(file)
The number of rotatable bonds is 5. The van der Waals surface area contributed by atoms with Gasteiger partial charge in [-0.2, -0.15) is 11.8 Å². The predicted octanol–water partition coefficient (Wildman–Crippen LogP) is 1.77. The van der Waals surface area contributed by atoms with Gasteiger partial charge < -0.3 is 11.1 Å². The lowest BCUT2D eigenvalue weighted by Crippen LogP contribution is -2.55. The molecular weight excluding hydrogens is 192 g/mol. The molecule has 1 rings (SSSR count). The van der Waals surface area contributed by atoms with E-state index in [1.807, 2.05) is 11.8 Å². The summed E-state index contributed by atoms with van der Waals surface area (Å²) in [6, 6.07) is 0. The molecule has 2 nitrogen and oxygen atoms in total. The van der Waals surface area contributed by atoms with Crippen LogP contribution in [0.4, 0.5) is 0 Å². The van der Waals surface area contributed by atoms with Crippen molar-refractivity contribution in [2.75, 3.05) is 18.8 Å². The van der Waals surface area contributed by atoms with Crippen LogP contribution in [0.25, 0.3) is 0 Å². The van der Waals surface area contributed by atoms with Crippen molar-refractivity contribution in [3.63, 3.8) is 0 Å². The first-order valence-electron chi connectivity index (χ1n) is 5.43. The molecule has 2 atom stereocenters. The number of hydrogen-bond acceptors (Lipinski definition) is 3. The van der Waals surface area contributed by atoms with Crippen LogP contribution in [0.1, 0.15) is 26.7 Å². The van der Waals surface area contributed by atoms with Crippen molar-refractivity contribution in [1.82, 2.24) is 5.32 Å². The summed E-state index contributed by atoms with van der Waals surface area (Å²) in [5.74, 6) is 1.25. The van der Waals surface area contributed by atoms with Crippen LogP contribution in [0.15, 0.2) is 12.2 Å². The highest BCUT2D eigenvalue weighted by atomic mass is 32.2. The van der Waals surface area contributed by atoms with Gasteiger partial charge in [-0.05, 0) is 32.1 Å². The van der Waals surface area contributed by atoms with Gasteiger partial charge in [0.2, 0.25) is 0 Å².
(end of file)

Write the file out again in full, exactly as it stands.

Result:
The number of rotatable bonds is 5. The van der Waals surface area contributed by atoms with Gasteiger partial charge in [-0.2, -0.15) is 11.8 Å². The predicted octanol–water partition coefficient (Wildman–Crippen LogP) is 1.77. The van der Waals surface area contributed by atoms with Gasteiger partial charge < -0.3 is 11.1 Å². The lowest BCUT2D eigenvalue weighted by Crippen LogP contribution is -2.55. The molecular weight excluding hydrogens is 192 g/mol. The molecule has 1 rings (SSSR count). The van der Waals surface area contributed by atoms with E-state index in [1.807, 2.05) is 11.8 Å². The summed E-state index contributed by atoms with van der Waals surface area (Å²) in [6, 6.07) is 0. The molecule has 2 nitrogen and oxygen atoms in total. The van der Waals surface area contributed by atoms with Crippen LogP contribution in [0.4, 0.5) is 0 Å². The van der Waals surface area contributed by atoms with Crippen molar-refractivity contribution in [2.75, 3.05) is 18.8 Å². The van der Waals surface area contributed by atoms with Crippen LogP contribution in [0.25, 0.3) is 0 Å². The van der Waals surface area contributed by atoms with Crippen molar-refractivity contribution in [3.63, 3.8) is 0 Å². The first-order valence-electron chi connectivity index (χ1n) is 5.43. The molecule has 2 atom stereocenters. The number of hydrogen-bond acceptors (Lipinski definition) is 3. The van der Waals surface area contributed by atoms with Crippen LogP contribution in [0.1, 0.15) is 26.7 Å². The van der Waals surface area contributed by atoms with Crippen molar-refractivity contribution in [1.82, 2.24) is 5.32 Å². The summed E-state index contributed by atoms with van der Waals surface area (Å²) in [5.74, 6) is 1.25. The van der Waals surface area contributed by atoms with Crippen LogP contribution in [0.15, 0.2) is 12.2 Å². The highest BCUT2D eigenvalue weighted by atomic mass is 32.2. The van der Waals surface area contributed by atoms with Gasteiger partial charge in [-0.05, 0) is 32.1 Å². The van der Waals surface area contributed by atoms with Gasteiger partial charge in [0.2, 0.25) is 0 Å².